This is an extremely enjoyable translation, and Callow's narration is truly a performance. You definitely get your money's worth from this audiobook. I find it odd that some people think the work is better read than listened to; or they don't like the performance aspect of Callow's narration. These epic poems were meant to be spoken, and I imagine the best presenters in ancient times would have done it Callow's way. I almost rated it four stars only because as epic poems go, it is not as good as either the Illiad or the Odyssey. But that is really on Virgil. I don't think it would be fair to Fagles or Callow to rate it less than five stars.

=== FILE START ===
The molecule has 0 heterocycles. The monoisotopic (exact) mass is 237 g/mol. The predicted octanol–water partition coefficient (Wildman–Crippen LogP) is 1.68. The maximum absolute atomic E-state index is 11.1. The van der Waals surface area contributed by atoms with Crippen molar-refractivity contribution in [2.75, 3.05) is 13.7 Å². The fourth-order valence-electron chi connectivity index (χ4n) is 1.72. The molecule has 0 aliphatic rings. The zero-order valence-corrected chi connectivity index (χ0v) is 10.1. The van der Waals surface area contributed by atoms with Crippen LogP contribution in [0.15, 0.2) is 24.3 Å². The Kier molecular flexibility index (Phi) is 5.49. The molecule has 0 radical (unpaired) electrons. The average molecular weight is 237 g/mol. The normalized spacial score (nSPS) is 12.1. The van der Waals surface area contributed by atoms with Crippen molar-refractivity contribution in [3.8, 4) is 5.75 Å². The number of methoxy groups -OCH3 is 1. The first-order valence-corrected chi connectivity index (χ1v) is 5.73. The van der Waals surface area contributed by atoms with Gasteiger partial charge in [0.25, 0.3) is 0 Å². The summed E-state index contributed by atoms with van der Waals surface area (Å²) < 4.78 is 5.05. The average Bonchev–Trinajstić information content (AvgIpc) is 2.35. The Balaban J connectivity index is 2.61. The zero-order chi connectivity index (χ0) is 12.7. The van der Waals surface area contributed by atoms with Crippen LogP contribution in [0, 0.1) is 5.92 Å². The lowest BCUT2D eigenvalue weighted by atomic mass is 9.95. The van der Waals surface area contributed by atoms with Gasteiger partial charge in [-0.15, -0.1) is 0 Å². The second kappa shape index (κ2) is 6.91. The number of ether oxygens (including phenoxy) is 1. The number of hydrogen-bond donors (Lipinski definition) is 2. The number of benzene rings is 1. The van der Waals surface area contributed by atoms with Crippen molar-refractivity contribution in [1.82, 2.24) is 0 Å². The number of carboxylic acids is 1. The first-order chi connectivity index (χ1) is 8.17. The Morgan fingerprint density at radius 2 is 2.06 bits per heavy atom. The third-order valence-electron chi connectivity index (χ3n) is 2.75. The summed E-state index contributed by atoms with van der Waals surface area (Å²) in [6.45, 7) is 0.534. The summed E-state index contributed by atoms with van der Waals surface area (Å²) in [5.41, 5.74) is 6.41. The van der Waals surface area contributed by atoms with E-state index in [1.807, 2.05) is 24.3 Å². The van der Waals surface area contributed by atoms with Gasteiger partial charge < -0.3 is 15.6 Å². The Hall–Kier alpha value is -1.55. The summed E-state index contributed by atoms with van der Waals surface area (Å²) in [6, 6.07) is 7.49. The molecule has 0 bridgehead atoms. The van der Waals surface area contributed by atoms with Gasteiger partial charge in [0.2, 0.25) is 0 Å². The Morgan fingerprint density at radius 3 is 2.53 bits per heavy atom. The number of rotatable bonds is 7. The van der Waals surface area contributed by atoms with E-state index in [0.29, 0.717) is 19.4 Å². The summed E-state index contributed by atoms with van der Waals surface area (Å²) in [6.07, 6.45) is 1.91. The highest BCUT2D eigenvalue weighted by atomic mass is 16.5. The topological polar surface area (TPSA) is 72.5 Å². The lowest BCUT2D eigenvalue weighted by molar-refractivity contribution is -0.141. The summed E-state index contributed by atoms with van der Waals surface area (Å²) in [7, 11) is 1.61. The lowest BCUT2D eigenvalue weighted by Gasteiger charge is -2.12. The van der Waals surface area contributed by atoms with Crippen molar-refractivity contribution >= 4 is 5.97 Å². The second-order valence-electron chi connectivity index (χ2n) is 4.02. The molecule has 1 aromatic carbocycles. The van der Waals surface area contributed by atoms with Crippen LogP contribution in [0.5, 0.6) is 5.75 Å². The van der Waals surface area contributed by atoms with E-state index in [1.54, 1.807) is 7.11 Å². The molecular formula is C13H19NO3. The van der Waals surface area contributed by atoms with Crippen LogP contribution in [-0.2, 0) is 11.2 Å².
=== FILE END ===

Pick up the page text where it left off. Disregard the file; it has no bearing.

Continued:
I don't know why Audible has two versions of this book on its site, but this version has good audio, while the other version does not. (Just try listening to the samples and you can easily tell the difference.) As for the book content itself: I read this book almost 20 years ago and thought it was time for another try. At that time I found it both enlightening and frustrating, and I think that sums it up still. Boorstin's insights are illuminating and sometimes profound, but his nonlinear writing style, jumping from concept to concept and sometimes century to century, makes it difficult at times to understand his argument.
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